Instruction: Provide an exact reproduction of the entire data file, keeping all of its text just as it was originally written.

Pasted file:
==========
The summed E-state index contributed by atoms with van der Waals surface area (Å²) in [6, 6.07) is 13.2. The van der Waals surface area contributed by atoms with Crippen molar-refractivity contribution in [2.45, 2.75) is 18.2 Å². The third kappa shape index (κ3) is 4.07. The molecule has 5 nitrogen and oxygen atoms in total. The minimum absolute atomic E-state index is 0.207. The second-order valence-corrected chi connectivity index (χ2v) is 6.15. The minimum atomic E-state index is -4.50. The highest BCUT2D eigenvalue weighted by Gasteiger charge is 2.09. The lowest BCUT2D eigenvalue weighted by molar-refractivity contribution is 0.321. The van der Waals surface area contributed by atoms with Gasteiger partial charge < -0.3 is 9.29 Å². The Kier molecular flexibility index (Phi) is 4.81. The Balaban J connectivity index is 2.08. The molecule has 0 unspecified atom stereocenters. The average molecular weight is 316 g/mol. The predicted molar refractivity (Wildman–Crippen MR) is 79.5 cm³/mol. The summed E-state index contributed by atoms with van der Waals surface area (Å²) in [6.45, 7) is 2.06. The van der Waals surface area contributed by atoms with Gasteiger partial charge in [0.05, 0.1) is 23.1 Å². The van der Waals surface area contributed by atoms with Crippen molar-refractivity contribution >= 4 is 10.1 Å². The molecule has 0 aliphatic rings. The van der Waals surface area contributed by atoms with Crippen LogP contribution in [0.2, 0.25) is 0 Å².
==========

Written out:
The summed E-state index contributed by atoms with van der Waals surface area (Å²) in [6, 6.07) is 13.2. The van der Waals surface area contributed by atoms with Crippen molar-refractivity contribution in [2.45, 2.75) is 18.2 Å². The third kappa shape index (κ3) is 4.07. The molecule has 5 nitrogen and oxygen atoms in total. The minimum absolute atomic E-state index is 0.207. The second-order valence-corrected chi connectivity index (χ2v) is 6.15. The minimum atomic E-state index is -4.50. The highest BCUT2D eigenvalue weighted by Gasteiger charge is 2.09. The lowest BCUT2D eigenvalue weighted by molar-refractivity contribution is 0.321. The van der Waals surface area contributed by atoms with Gasteiger partial charge < -0.3 is 9.29 Å². The Kier molecular flexibility index (Phi) is 4.81. The Balaban J connectivity index is 2.08. The molecule has 0 unspecified atom stereocenters. The average molecular weight is 316 g/mol. The predicted molar refractivity (Wildman–Crippen MR) is 79.5 cm³/mol. The summed E-state index contributed by atoms with van der Waals surface area (Å²) in [6.45, 7) is 2.06. The van der Waals surface area contributed by atoms with Gasteiger partial charge in [0.05, 0.1) is 23.1 Å². The van der Waals surface area contributed by atoms with Crippen molar-refractivity contribution >= 4 is 10.1 Å². The molecule has 0 aliphatic rings. The van der Waals surface area contributed by atoms with Crippen LogP contribution in [0.2, 0.25) is 0 Å².